1. Technical Corrections to Alabama Limited Liability Company Law of 2014 – Act 2015-165 (H.B. 54): This act provides for several technical corrections to the Alabama Limited Liability Company Law of 2014 (Act 2014-144), which substantially amended Alabama’s LLC laws (including allowing the formation of and recognizing series LLCs) and was generally effective January 1, 2015. Act 2014-144 also updated the federal conformity provision by providing that LLCs are treated as partnerships for state tax purposes unless classified otherwise for federal tax purposes. While the intent was to align the tax classification of LLCs with relatively recent changes to the U.S. Treasury Department’s check-the-box regulations in the area of single member LLCs and excise and payroll taxes, the deletion of the word “income” created uncertainty with respect to the tax classification of SMLLCs for other state taxes (particularly sales, use, and rental taxes). Thus, the act removes this uncertainty by changing the tax classification language back to the law in effect prior to Act 2014-144, i.e., federal income tax purpose.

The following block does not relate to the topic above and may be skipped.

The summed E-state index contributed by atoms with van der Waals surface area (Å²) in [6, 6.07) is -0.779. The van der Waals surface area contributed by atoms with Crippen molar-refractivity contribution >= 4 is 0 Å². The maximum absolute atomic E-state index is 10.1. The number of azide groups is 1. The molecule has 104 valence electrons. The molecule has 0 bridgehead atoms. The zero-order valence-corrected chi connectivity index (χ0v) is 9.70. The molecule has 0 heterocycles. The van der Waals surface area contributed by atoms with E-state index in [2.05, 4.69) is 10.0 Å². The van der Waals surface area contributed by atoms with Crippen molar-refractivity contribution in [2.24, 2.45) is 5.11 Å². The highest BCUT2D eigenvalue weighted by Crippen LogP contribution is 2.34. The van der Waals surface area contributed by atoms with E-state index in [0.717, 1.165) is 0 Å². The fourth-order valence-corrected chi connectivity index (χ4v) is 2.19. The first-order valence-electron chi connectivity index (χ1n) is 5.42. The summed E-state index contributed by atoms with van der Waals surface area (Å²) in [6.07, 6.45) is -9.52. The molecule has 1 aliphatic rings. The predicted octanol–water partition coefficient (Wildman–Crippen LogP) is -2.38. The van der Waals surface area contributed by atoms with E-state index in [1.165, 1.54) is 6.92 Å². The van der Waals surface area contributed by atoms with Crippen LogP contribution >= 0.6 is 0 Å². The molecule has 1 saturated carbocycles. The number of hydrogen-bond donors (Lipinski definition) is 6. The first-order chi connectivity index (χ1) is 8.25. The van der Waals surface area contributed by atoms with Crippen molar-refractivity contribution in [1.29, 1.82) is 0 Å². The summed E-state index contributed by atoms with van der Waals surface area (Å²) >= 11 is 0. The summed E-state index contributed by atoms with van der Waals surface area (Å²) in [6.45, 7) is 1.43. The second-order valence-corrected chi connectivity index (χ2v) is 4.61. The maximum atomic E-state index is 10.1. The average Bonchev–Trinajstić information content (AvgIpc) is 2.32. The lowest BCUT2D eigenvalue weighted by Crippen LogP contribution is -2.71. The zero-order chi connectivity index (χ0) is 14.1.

2. Compliance Certificate for All ADOR-Administered Taxes – Act 2015-382 (S.B. 243): Effective October 1, 2015, this act allows the ADOR to issue a compliance certificate (formerly known as a good standing certificate) to verify an entity’s compliance with all “state taxes administered by the [ADOR],” in addition to the business privilege tax that was previously covered under the good standing certificate. The compliance certificate may only be issued if the entity in question “has filed all state tax returns and paid the taxes shown as payable in accordance with those returns.” The Department may now charge a $10 fee for each compliance certificate issued.

B. Bills That Didn’t Pass but We Will Likely See Again

  1. Tax Reportable Transactions Disclosure: H.B. 427 would require disclosure of a defined list of reportable transactions (and others to be added) and provide for several new penalties related to this requirement, including penalties for failure to file the required disclosures, understatement of tax resulting from a reportable transaction, and engaging in certain tax shelters.
  2. Business Privilege Tax Increase/Base Modifications
  3. Contractor’s Gross Receipts Tax Exemptions for Municipal and County Road/Bridge Projects Repealed
  4. Lottery Bill/Constitutional Amendment
  5. Gaming Compact with Poarch Creek Indians

*Note: The authors and other members of Bradley Arant Boult Cummings LLP were involved in many of the items of legislation discussed above. Any opinions expressed herein are those of the authors and not necessarily those of their law firm, clients, or organizations with which they are involved.